Physicians group tackles obesity in children
BY UMA KODURI
Thursday, January 10, 2013
1/10/13 at 4:34 AM
The American Association of Physicians of Indian Origin (AAPI) Tulsa chapter and the Walk World Walkathon Organization have taken up a new venture to fight childhood obesity. The group has previously organized Walk World Walkathons to spread messages of healthy lifestyles.
The first WWW was inaugurated by Tulsa first lady Victoria Bartlett Nov. 11, 2011. Mayor Dewey Bartlett proclaimed 11-11-11 as "Walk Tulsa-Walk World Day" when we promoted walking as the easiest way to exercise, and promoted recycling for "Go Green World."
The second WWW was done six months later on May 12, 2012. We promoted awareness of hands-only CPR - Cardio-Pulmonary Resuscitation without mouth-to-mouth breaths.
The third WWW, with gold sponsor Saint Francis Health System, was inaugurated by Mayor Bartlett with a ribbon cutting on Dec. 12, 2012, to fight childhood obesity. He proclaimed 12-12-12 as "World Childhood Obesity Awareness Day."
On Dec. 16, we also promoted "Unity in Diversity" and had friends from more than 30 different countries hold their national flags. We hope these friends will now pass on the message to fight childhood obesity to their families and friends in other countries across the world.
More information about these World Walkathons is found at www.tulsaworld.com/walk and Facebook - walk world walkathon organization.
Obesity is common, serious and costly. It is steadily affecting many low- and middle-income countries, particularly in urban settings. Today in the U.S., more than one-third of adults are obese. Nearly one in five children are obese and one in three are overweight.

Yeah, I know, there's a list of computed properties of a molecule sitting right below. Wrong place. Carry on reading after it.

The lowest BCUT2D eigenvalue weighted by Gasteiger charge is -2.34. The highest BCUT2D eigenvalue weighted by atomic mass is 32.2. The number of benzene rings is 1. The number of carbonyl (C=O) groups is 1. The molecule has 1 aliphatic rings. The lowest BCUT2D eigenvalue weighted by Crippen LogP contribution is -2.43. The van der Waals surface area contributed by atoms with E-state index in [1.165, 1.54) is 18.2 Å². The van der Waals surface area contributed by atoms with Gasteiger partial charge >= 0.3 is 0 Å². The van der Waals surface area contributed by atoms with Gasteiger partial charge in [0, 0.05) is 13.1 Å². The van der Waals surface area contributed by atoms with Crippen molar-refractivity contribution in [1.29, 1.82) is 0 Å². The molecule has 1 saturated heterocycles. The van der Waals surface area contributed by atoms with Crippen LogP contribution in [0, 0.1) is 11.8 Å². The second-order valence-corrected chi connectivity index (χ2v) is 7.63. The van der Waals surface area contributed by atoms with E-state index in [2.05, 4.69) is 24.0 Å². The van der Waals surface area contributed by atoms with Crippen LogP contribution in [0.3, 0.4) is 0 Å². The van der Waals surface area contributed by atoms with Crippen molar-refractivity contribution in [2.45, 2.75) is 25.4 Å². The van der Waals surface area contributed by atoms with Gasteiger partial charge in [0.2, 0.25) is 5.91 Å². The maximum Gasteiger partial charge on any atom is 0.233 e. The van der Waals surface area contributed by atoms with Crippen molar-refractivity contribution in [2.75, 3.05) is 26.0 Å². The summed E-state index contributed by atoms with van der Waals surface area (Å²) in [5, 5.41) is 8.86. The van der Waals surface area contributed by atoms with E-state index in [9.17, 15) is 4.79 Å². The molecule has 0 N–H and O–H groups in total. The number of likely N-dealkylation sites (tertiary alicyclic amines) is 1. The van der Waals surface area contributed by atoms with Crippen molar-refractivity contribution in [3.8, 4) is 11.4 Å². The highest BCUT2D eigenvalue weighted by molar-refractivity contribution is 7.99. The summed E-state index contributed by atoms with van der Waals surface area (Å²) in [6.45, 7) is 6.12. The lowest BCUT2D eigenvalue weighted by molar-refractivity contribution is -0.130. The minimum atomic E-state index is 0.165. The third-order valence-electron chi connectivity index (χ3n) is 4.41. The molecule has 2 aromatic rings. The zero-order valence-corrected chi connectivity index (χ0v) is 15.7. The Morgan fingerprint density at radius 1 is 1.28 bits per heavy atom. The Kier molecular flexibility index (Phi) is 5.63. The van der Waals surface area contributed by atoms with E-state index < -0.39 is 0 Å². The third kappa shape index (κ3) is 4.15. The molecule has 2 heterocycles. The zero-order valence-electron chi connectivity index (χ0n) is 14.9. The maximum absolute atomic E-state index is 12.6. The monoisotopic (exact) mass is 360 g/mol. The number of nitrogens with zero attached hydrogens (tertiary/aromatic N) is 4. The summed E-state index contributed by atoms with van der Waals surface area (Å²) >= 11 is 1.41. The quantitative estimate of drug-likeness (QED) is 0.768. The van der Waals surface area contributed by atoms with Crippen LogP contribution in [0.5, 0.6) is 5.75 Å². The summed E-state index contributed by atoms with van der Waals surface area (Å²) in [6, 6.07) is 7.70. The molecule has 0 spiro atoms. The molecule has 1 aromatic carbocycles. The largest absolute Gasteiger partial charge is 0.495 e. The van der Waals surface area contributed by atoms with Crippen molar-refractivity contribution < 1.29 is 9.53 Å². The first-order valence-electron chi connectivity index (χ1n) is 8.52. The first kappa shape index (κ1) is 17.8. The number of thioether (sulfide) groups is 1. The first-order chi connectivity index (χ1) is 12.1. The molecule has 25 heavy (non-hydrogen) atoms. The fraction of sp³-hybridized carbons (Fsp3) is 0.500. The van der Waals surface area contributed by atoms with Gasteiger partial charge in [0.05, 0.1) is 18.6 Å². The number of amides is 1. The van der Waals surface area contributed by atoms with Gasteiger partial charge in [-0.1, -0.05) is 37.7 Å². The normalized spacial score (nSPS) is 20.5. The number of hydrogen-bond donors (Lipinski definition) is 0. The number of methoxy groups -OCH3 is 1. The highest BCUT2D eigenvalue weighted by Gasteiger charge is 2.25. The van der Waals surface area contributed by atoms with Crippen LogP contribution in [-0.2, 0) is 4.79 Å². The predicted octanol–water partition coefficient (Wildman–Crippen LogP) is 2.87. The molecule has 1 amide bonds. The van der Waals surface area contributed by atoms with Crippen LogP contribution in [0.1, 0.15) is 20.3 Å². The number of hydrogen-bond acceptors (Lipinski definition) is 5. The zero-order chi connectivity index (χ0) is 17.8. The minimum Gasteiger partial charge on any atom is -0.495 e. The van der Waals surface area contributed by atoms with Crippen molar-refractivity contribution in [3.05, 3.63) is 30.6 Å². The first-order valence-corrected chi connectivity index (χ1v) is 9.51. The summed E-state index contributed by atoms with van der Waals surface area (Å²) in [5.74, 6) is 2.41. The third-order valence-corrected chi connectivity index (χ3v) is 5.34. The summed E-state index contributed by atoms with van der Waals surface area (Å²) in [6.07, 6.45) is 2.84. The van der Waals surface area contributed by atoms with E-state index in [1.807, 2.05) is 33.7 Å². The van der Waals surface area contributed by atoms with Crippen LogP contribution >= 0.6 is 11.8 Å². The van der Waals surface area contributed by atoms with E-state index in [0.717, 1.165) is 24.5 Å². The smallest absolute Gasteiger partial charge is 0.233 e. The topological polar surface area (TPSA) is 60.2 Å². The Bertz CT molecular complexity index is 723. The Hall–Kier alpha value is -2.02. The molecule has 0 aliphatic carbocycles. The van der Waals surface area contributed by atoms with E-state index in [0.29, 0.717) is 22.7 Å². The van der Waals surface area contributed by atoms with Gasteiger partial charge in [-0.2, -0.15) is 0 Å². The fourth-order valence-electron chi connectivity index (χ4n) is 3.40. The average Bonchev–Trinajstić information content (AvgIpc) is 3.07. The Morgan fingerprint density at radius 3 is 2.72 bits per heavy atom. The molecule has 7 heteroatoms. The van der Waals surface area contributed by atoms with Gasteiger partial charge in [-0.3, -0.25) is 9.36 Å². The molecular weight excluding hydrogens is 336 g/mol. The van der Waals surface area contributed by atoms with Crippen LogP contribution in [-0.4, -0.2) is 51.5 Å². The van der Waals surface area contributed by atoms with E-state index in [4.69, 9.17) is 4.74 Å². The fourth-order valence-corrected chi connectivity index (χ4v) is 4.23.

Consequences of childhood obesity include: high blood pressure; high cholesterol; Type 2 diabetes; breathing problems such as sleep apnea and asthma; joint problems and musculoskeletal discomfort; fatty liver disease, gallstone and gastro-esophageal reflux/heartburn; social and psychological problems, such as discrimination and poor self-esteem.
Obese children are more likely to become obese adults. Adult obesity is associated with serious health conditions including heart disease, diabetes and some cancers.
Childhood obesity is the result of eating too many calories and not getting enough physical activity. American society has become characterized by environments that promote increased consumption of less healthy food and physical inactivity.
Parents should set an example for their children by living and promoting a healthy lifestyle: Eat plenty of whole grains, fruits and vegetables; cut down on foods high in fat and sugar like chips and candy; drink water instead of sugar drinks like soda, and do not force-feed children.
Also, get at least 60 minutes of exercise/activity each day. Walking is one of the easiest exercises to do. Play active games with your children and have fun. And limit TV screen time for kids to no more than one to two hours of quality programs per day.
Schools can also help children to eat healthy and be active. They can offer healthy meals and snacks at a reduced price and salad bars to help students eat more fruits and vegetables; sell healthy foods in vending machines and try to avoid chips, candy, soda pop; offer daily physical education classes and teach students to play active games.
Finally, stop subsidizing obesity. NYTimes.com has a useful concept: Remove the subsidy for soda-pop and double the value of food stamps for healthy "real" food like fruits, vegetables, legumes and whole grains. Several cities, including New York, have such programs. Our AAPI organization is requesting the city of Tulsa to do the same.
Uma Koduri, M.D., is founder and past president of the Tulsa chapter of the American Association of Physicians of Indian Origin.
Uma Koduri: Parents should set an example for their children by living and promoting a healthy lifestyle